Writing To Keep Busy

It’s been a while since I last updated my blog, and a lot of things have happened. The two jobs that I applied for in a local museum here in my very own city of Derry-Londonderry were rejected. Needless to say I was down for quite a while about that, pouring endlessly over the application forms I filled out, looking for any small detail that would have shed some light onto the fact that I didn’t even get an interview. Being unemployed is starting to get more difficult by the day. I relish in the opportunity to do little odd jobs. For example I was on BBC Radio Foyle again last Thursday and Friday, and this gave me a reason to get up in the morning.

If you would like to hear me on BBC Radio Foyle then just follow these links HERE and HERE.

Keeping myself busy is the one thing that helps to keep me moving forward. One minute I’ll be looking for jobs and then the next minute I will be cleaning the house, or writing, whether it be non-fiction or fiction.

642 things to write about

I made myself smile last night. I have a book, 642 Things To Write About by the San Francisco Writers’ Grotto, and it is packed to the rafters with writing prompts to keep your creative mind active. They even help to eliminate writers block. I don’t really know why I took to writing last night, usually I have to be in the mood to write before anything happens, but maybe it was the fact that I wasn’t in the mood last night that made some magic happen. I penned three things last night that I never thought I would, and I feel like sharing them.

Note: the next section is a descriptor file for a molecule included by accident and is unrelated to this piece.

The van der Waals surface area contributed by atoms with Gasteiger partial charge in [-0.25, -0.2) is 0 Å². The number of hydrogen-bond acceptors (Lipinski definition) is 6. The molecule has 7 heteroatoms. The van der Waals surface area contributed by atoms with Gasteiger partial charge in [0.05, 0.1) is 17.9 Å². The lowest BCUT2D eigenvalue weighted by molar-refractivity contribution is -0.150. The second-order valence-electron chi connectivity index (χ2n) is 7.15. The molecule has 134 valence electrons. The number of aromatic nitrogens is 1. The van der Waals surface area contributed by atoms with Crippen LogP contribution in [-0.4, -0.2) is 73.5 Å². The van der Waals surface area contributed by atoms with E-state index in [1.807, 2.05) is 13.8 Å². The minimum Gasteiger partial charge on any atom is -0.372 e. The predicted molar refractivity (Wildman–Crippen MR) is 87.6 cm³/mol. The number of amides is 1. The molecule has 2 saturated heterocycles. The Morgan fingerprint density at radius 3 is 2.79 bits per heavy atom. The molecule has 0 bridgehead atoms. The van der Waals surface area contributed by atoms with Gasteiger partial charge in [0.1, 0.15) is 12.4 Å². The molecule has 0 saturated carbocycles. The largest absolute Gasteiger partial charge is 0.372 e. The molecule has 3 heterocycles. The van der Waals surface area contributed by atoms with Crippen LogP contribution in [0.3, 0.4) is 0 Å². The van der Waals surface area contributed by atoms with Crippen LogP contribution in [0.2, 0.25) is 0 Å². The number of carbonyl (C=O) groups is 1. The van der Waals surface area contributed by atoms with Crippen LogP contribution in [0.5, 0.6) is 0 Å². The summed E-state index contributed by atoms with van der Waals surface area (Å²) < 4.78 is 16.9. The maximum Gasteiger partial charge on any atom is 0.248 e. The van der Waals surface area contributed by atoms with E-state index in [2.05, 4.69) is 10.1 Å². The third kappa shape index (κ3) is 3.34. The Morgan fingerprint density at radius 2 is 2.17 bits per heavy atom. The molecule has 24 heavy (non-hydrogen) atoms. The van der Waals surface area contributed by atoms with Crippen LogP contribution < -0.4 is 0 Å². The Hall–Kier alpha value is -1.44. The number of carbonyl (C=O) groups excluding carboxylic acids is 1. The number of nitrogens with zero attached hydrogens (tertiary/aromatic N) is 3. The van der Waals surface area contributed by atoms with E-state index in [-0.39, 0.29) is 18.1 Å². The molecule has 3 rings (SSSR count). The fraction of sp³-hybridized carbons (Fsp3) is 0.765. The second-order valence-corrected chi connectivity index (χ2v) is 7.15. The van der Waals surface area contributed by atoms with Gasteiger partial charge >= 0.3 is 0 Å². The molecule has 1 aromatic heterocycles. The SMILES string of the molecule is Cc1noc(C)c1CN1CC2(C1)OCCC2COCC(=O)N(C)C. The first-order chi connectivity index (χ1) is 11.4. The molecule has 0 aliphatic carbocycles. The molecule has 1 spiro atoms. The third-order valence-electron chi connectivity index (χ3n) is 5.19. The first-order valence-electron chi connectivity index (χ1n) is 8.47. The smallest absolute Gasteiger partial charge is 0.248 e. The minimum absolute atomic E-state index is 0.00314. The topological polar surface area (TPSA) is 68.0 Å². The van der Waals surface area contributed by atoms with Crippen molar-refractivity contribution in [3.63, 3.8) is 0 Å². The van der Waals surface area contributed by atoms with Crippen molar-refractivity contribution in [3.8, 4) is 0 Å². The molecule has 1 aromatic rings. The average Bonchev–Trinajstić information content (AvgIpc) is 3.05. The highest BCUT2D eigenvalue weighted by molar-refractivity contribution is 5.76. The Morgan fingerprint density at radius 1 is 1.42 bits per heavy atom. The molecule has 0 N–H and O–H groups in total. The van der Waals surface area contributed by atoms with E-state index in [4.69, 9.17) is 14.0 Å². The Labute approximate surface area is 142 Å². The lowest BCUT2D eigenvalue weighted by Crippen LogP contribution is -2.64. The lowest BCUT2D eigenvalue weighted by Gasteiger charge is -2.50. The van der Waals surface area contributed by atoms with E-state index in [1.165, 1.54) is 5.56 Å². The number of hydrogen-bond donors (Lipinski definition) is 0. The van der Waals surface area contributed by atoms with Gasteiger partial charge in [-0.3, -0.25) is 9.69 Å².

writing


Prompt 1: You wake up by the side of the road lying next to a bicycle, with no memory and no wallet. What happens in the next hour?

(NB: I don’t know why but I made this story about a man)

The next hour was a total blur. He picked up the bike, which he could only assume was his, even though he was wearing no helmet or knee pads, and started walking down the eerie, deserted road. As he walked, he patted himself down and could find no wallet. There went the last hope of finding out exactly who he was, and where on earth he could be.

He kept up a steady pace walking beside the bike. He was wary of riding it, for fear it was what had gotten him into trouble in the first place. Deep, dark clouds started to spread across the sky, covering it like a heavy blanket. He picked up his pace, noticing that he was entering an industrial type area. Clearly the buildings were all closed and devoid of people, because each chain link gate he passed were locked up tighter than a bank vault. As fat droplets of rain started to collide with his forehead, he spotted a glowing sign up ahead. It was a petrol station by the look of it. He jogged towards it with the light weight bike in tow as the heavens started to open.